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The MS Office 2008 for Mac scandal continues

Can Microsoft's Macintosh Business Unit expect anything but frustration from its installed base of users? The excuses from the development team are wearing very, very thin.
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Written by David Morgenstern on

Can Microsoft's Macintosh Business Unit expect anything but frustration from its installed base of users? The excuses from the development team are wearing very, very thin.

The news today was that the group was able to get its first batch of 1,000 bug fixes, aka Office 2008 for Mac Service Pack 1, out in record time. This is good news and all Office for Mac users are pleased with the effort of the team. You can read the long list of "reliability" and "stability" improvements here.

But what are we to make of this comment by Mac BU General Manager Craig Eisler on the group's blog:

We’ve paid attention to your feedback here on the blog as well as in other user forums and collected crash data through the Microsoft Error Report Protocol (MERP). The result is that you are going to have an even better experience with Office 2008 for Mac. This is a major update that focuses on overall stability, security and performance and you can get it for free from our download page.

Hurray! We don't have to pay for the fixing of 1,000 or more bugs! Oh, other than the time it takes to download and install the 180MB patch. (BTW, the MS download page tells me that the update will take 7 hours and 19 minutes at 56K speed. Maybe that whiff of nostalgia will make me appreciate my DSL performance.)

And are we supposed to jump up and kick our heels for joy when SP1 lead engineer Erik Schwiebert highlights the news that after SP1, Excel charts will get custom error bars and axis tick manipulation — again?

These are long-standing features that were removed in Mac Office 2008 and now make a return. Hurray!

On that same off-again, on-again theme, Visual Basic for Applications (VBA) will return to Mac Office. Hurray!

But wait: When?

According to Eisler, VBA support will return with the next version of Office for Mac. Will that be in 2 years? 3 years? Or as in the latest case, 4 years? They don't say.

Remember that the excuse Microsoft gave for removing VBA support in Office Mac 2008 was that it was all too hard to accomplish and the VBA runtime compiler didn't run on Intel Macs. It would take 2 years of extra work to get it out the door. If they waited then Office for Mac would be delayed even more. This excuse was given back in early 2007, more than a year ago.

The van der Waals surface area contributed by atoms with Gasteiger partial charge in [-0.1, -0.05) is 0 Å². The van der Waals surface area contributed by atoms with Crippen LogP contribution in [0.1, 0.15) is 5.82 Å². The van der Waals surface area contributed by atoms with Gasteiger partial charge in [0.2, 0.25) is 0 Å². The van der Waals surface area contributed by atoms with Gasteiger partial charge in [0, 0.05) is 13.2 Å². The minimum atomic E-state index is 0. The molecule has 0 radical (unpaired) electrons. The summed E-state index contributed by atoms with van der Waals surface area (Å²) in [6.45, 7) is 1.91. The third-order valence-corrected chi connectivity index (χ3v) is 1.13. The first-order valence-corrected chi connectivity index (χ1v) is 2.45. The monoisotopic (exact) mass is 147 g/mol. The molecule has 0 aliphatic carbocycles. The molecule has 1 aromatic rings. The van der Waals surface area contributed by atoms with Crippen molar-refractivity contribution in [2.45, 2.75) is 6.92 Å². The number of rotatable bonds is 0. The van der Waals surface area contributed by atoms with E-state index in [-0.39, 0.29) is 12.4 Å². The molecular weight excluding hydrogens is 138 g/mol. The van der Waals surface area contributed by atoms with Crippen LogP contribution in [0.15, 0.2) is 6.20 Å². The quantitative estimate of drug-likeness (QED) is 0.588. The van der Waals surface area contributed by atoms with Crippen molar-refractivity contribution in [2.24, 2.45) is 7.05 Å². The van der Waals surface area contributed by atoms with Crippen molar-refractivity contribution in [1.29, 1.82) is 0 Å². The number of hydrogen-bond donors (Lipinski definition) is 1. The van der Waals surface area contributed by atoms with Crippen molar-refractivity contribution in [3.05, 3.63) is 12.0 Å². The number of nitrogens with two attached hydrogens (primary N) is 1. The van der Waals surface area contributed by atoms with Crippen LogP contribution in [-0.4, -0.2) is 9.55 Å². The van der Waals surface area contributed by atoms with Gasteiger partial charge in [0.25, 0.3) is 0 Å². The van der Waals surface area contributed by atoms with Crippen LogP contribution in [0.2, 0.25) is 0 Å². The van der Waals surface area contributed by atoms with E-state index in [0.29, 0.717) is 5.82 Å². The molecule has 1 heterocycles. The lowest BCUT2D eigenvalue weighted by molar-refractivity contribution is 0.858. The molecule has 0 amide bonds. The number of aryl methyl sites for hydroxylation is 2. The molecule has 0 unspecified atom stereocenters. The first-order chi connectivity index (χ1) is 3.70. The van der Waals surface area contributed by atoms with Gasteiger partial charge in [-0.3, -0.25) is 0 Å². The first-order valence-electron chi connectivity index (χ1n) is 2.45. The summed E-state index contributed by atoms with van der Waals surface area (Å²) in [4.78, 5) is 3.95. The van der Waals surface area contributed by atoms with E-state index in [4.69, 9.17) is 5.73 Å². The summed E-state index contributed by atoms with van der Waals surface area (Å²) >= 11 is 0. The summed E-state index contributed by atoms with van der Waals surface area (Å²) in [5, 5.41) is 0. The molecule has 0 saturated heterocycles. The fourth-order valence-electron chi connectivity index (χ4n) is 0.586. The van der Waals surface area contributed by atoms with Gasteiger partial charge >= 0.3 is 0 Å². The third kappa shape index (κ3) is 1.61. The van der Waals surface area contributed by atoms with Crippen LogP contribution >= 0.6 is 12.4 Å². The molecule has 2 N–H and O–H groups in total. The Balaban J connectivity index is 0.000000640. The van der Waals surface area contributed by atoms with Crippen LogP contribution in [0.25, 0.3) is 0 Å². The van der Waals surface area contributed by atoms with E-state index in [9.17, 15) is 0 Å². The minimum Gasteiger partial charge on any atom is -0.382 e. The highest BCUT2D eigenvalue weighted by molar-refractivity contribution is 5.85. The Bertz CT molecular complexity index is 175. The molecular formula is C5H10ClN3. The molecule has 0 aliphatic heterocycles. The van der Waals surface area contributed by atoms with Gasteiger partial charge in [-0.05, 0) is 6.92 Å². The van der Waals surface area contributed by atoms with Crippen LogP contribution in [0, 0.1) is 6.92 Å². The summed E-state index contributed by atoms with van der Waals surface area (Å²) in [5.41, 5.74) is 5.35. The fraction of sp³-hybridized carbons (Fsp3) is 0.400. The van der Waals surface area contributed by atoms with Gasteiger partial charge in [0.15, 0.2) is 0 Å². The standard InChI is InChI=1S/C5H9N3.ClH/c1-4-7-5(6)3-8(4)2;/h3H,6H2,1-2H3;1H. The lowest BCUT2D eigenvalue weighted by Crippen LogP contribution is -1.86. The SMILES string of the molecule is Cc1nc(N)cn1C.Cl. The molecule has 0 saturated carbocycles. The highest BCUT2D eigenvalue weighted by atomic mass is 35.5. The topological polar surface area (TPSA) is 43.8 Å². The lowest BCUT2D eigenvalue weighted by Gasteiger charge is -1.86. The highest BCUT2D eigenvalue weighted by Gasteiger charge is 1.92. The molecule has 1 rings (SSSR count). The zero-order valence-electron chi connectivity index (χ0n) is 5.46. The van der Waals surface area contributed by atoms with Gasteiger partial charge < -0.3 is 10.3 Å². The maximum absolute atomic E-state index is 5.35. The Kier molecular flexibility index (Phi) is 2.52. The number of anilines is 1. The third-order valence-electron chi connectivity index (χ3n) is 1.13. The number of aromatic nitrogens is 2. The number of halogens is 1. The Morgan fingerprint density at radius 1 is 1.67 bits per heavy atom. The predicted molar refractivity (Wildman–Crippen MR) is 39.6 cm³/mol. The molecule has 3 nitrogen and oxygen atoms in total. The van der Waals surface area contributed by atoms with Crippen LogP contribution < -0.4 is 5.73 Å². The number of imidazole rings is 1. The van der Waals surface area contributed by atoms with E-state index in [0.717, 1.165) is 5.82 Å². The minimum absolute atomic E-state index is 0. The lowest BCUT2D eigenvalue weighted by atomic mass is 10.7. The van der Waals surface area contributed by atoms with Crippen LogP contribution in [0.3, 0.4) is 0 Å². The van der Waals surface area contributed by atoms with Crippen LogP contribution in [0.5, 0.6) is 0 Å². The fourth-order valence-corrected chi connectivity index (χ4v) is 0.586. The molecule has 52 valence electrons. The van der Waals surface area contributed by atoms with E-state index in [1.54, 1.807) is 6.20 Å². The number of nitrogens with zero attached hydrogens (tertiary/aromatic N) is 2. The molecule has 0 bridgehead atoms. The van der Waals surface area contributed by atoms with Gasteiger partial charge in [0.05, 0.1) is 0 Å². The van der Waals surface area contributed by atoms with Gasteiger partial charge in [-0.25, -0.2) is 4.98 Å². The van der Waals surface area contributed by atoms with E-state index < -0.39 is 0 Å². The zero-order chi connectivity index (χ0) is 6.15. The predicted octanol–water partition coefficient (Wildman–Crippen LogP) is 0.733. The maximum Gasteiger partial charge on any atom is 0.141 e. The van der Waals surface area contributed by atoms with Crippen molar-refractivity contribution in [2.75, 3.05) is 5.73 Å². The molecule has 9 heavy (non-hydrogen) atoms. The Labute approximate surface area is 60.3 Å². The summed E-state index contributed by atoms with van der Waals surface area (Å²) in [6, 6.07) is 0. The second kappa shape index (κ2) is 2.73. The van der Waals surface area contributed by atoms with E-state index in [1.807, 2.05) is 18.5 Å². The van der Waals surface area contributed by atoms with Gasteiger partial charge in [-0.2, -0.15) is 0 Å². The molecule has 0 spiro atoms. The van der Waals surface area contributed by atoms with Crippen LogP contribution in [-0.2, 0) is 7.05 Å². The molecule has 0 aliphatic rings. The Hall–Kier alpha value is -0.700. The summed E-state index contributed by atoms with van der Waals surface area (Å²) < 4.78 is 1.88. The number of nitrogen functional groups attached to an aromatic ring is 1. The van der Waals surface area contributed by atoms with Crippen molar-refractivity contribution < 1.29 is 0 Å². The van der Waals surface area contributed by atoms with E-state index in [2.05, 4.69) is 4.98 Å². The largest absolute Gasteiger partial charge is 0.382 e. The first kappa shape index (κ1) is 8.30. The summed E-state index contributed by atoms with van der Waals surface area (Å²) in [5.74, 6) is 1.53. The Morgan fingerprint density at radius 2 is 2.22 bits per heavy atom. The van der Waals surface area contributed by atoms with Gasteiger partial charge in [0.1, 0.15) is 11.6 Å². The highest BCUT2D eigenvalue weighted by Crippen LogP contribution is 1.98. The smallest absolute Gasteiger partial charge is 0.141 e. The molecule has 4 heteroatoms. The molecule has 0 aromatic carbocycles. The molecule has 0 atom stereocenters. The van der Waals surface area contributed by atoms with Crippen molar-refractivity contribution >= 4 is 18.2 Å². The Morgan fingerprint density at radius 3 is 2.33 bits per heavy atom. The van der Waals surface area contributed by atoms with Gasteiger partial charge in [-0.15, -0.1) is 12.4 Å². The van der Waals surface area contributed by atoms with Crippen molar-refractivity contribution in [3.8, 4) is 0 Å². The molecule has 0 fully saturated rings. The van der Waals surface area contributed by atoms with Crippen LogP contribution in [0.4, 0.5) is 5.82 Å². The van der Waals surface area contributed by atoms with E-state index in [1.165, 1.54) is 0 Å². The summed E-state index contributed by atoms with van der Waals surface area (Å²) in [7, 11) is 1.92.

There was also "fact" that Redmond was considering replacing VBA with another architecture "a few years" in the future, so perhaps it might be better to get cracking on that new code instead of working into VBA for the Mac. Of course, plans changed up in Redmond and VBA support in the Windows Office versions will continue.

By this past estimation, the macro code compiler could be ready in a year. Or not. They are waiting for the next release, which will come sometime in the next 2 to 4 years.

MacTech's Editor-in-Chief Neil Ticktin offers a decision tree for picking a scripting option. Here's his capsule analysis of the conundrum:

Both AppleScript and VBA have their strengths and weaknesses. VBA is cross platform, but is limited to just scripting Office applications, and does not include Entourage. AppleScript allows you to control Mac OS X as well as other Mac applications, is considered to be easier to learn, but is not cross platform.

Some are served best by staying with VBA in Office 2004. Others are better off rewriting their scripts in AppleScript. And, still others are better off using Office 2007 for Windows under a virtualization product like VMware Fusion or Parallels (or even booting into Windows with Bootcamp).

One thing you need to assess is the level of VBA compatibility that you may need. For most people, Office 2004 VBA was more than enough compatible with the version of VBA in recent versions of Office for Windows. Some, however, may require a greater level of compatibility in order to access new features in the Windows version of Office. But, generally, those people are experts in VBA usage, and know exactly what they need. If you aren't sure about your needs, chances are the level of compatibility in Office 2004 will suit you just fine.

The journal also offers an excellent VBA to AppleScript Transition Guide.

Ticktin keeps mentioning Office 2004, which doesn't have support for the XML file formats introduced in the Windows Office. Users of Office 2004 for Mac are still waiting on the Open XML File Format Converter that was promised months ago.

It was an outrage that this software wasn't ready to go when Office 2008 for Mac shipped. After all, we would think that the Mac Office group would have had the Open XML File Formats years and years ago. But it appears not.

That the first service pack for the new version has shipped and Office 2004 users are still waiting on the update is yet another insult to loyal customers.

Wait one minute. Could this delay be a reason that Microsoft is selling Office 2008 for Mac copies at a record pace?

Hurray!

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